Dr Nanette Bowles “Living without Cancer”
Living without Cancer
By Dr. Nanette Bowles
Years ago, a friend of mine was diagnosed with breast cancer. As her co-workers and friends, we rallied around to support her. We had a scarf party for her and enjoyed the different colors and styles of her wigs. She was given the time off she needed for treatment. Though the details were obviously private, her work responsibilities were altered during recovery.
Thankfully, the cancer was removed and she made a full “recovery”. Her hair grew back and she was back to work full-time. It was easy to think everything was okay and back to normal, but something that is often overlooked is the long-term effects of cancer and the treatment of it. A major one can be a substantial and prolonged decrease in energy. One evening she confided in me that she was having a tough time keeping up with all her work. She was expected to be back to her pre-cancer level of productivity but just didn’t have the energy she used to and didn’t know what to do.
Recent studies show that many survivors still experience symptoms even five years after cancer treatment. These included fatigue (16%), disturbed sleep (15%), cognitive difficulties (13%) and pain (13%). In the work place, these need to be considered, under the ADA. http://www.news-medical.net/news/ 20110604/Five-years-after-cancer-treatment-many-survivors-still-suffer-symptoms.aspx
“Cancer is a disability under the ADA when it or its side effects substantially limit(s) one or more of a person’s major life activities.”
Example: Following a lumpectomy and radiation for aggressive breast cancer, a computer sales representative experienced extreme nausea and constant fatigue for six months. She continued to work during her treatment, although she frequently had to come in later in the morning, work later in the evening to make up the time, and take breaks when she experienced nausea and vomiting. She was too exhausted when she came home to cook, shop, or do household chores and had to rely almost exclusively on her husband and children to do these tasks. This individual’s cancer is a disability because it substantially limits her ability to care for herself.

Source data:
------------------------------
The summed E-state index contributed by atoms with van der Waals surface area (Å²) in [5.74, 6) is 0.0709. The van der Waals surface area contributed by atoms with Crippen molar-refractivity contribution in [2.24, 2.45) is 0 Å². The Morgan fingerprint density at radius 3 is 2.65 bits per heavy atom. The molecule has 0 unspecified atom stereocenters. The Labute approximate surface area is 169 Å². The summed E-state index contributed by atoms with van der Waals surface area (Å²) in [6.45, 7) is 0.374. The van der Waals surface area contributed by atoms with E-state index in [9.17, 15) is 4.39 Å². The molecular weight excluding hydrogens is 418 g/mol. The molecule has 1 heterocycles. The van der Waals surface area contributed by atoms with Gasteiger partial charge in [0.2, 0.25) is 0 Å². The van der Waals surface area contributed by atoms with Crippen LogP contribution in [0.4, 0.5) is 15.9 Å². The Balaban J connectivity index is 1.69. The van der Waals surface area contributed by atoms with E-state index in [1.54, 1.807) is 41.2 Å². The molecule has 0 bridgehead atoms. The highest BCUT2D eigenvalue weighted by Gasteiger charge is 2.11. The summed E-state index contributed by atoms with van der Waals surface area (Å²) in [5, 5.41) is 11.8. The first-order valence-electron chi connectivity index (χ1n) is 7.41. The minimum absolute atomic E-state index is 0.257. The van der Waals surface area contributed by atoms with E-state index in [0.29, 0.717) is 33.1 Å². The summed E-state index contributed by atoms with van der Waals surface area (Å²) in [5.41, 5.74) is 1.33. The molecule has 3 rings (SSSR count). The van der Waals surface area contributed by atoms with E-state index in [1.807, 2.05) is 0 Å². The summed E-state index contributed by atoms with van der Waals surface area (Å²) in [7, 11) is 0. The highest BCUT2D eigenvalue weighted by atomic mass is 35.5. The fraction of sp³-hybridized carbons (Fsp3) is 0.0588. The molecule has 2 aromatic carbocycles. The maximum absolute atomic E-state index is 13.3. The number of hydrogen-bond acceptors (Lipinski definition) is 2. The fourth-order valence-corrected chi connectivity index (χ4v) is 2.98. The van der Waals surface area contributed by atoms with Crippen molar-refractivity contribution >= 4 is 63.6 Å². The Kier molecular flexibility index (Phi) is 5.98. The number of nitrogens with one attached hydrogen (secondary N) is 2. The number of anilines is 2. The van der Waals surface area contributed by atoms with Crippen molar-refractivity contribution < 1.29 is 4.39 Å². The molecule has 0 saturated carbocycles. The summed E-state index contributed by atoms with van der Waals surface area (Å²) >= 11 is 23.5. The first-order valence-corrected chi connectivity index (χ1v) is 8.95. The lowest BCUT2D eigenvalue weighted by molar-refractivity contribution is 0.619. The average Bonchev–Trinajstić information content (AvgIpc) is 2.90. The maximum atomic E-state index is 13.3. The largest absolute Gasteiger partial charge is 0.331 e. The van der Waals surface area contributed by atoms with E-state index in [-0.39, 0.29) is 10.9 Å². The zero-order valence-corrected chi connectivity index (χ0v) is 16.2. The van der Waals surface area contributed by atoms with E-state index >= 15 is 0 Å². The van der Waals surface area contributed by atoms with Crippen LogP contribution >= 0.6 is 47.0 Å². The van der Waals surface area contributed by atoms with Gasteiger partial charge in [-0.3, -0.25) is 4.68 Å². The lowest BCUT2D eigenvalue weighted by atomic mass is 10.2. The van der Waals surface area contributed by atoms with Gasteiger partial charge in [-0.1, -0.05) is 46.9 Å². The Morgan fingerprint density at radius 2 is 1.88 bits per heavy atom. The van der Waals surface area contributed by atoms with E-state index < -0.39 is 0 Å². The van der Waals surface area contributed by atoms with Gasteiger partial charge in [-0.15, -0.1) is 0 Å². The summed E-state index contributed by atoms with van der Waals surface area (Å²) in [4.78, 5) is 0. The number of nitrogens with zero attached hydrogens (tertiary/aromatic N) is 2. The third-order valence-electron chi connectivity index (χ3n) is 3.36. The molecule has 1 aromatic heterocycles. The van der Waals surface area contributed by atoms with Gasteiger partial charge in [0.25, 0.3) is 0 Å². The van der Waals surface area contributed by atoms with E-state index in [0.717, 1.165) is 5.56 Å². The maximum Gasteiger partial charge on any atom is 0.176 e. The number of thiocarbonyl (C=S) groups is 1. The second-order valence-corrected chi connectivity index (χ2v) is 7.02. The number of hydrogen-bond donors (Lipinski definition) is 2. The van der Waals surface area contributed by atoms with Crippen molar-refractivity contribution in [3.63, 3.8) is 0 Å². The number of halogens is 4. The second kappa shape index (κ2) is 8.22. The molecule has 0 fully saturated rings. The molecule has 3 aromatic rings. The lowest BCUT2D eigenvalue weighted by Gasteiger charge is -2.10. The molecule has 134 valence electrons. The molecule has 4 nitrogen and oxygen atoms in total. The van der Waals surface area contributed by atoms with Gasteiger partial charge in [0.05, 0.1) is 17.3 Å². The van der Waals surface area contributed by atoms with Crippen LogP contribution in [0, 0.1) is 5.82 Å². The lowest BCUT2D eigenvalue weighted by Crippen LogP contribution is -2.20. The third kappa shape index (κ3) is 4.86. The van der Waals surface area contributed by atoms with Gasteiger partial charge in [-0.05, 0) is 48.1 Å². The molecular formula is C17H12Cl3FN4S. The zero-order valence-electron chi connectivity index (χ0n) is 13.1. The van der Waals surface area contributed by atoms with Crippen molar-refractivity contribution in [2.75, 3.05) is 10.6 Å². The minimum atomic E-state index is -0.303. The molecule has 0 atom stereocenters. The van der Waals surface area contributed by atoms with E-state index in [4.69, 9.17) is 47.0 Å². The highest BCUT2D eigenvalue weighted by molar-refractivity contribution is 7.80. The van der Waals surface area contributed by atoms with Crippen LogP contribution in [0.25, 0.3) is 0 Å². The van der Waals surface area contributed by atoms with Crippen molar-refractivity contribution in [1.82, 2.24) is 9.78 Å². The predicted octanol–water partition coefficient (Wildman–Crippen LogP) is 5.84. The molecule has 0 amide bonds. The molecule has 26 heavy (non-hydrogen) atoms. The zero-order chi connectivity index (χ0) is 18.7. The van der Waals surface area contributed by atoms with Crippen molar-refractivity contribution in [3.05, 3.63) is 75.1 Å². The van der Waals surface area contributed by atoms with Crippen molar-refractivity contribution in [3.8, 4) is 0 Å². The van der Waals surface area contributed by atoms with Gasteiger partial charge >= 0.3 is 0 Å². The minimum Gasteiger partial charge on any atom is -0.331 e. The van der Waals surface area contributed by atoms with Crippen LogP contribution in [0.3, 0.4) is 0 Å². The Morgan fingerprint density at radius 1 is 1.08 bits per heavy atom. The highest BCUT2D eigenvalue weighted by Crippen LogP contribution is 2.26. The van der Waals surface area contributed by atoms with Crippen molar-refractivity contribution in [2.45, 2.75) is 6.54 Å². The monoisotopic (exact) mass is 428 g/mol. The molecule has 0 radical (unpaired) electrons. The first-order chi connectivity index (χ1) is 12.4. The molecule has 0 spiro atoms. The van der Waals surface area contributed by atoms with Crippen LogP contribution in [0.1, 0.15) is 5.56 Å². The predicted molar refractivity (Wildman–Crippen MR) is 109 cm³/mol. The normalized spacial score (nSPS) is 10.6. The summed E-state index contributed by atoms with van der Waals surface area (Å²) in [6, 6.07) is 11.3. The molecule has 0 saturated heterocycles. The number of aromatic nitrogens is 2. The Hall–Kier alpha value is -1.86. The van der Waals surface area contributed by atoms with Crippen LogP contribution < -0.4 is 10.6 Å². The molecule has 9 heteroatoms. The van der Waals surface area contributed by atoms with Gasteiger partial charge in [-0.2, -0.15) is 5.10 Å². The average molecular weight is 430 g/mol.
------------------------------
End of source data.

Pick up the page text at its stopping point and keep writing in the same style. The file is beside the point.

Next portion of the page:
Even when the cancer itself does not substantially limit any major life activity (such as when it is diagnosed and treated early), it can lead to the occurrence of other impairments that may be disabilities. For example, sometimes depression may develop as a result of the cancer, the treatment for it, or both. Where the condition lasts long enough (i.e., for more than several months) and substantially limits a major life activity, such as interacting with others, sleeping, or eating, it is a disability within the meaning of the ADA.
Another friend of mine just had a cancer scare. She let her weight increase slowly but steadily over several years. She has plenty of equipment in her home to help her lose weight…a good treadmill, punching bag, exercise videos, etc. but has twice as many excuses for not using these to help her increase her activity level and get healthier. Then, after being told that she should NOT exercise for a while as they waited for biopsy results, all she could think of was wanting to be healthy enough to exercise.
I wonder how many of us fall into a category of allowing our lifestyle to increase our chances of cancer, wishing we had the energy to get more activity, wondering if we will ever get back to “normal”, etc. Sad that it takes potentially life altering news to help us get serious about our health. Sad that cancer, like so many other hidden disabilities, can so easily be overlooked when the obvious isn’t there to remind us to be patient and accommodating. At the same time, encouraging that we can make good choices for ourselves and treatment options are improving. Cancer does not have to be the death sentence it was once thought to be.
What’s the take away? Be good to yourself….physically, nutritionally, and in every other way. And be kind and compassionate to others. Until next month…